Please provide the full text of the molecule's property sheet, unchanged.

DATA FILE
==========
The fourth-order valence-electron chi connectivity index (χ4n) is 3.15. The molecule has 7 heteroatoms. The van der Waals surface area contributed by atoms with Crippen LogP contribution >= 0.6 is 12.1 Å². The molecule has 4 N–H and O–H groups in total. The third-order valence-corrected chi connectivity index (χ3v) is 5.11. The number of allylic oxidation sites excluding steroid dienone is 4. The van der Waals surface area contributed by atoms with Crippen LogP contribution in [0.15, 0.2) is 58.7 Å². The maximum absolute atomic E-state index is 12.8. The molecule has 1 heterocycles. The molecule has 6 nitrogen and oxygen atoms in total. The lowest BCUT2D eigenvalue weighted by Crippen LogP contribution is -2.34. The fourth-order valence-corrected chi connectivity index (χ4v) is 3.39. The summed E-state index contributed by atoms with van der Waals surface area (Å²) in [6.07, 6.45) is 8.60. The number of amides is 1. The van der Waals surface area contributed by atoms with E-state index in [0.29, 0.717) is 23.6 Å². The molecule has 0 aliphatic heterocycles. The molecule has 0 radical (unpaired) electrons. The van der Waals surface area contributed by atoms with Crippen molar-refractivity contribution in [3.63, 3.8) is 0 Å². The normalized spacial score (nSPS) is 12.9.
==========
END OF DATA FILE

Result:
The fourth-order valence-electron chi connectivity index (χ4n) is 3.15. The molecule has 7 heteroatoms. The van der Waals surface area contributed by atoms with Crippen LogP contribution >= 0.6 is 12.1 Å². The molecule has 4 N–H and O–H groups in total. The third-order valence-corrected chi connectivity index (χ3v) is 5.11. The number of allylic oxidation sites excluding steroid dienone is 4. The van der Waals surface area contributed by atoms with Crippen LogP contribution in [0.15, 0.2) is 58.7 Å². The maximum absolute atomic E-state index is 12.8. The molecule has 1 heterocycles. The molecule has 6 nitrogen and oxygen atoms in total. The lowest BCUT2D eigenvalue weighted by Crippen LogP contribution is -2.34. The fourth-order valence-corrected chi connectivity index (χ4v) is 3.39. The summed E-state index contributed by atoms with van der Waals surface area (Å²) in [6.07, 6.45) is 8.60. The number of amides is 1. The van der Waals surface area contributed by atoms with E-state index in [0.29, 0.717) is 23.6 Å². The molecule has 0 aliphatic heterocycles. The molecule has 0 radical (unpaired) electrons. The van der Waals surface area contributed by atoms with Crippen molar-refractivity contribution in [3.63, 3.8) is 0 Å². The normalized spacial score (nSPS) is 12.9.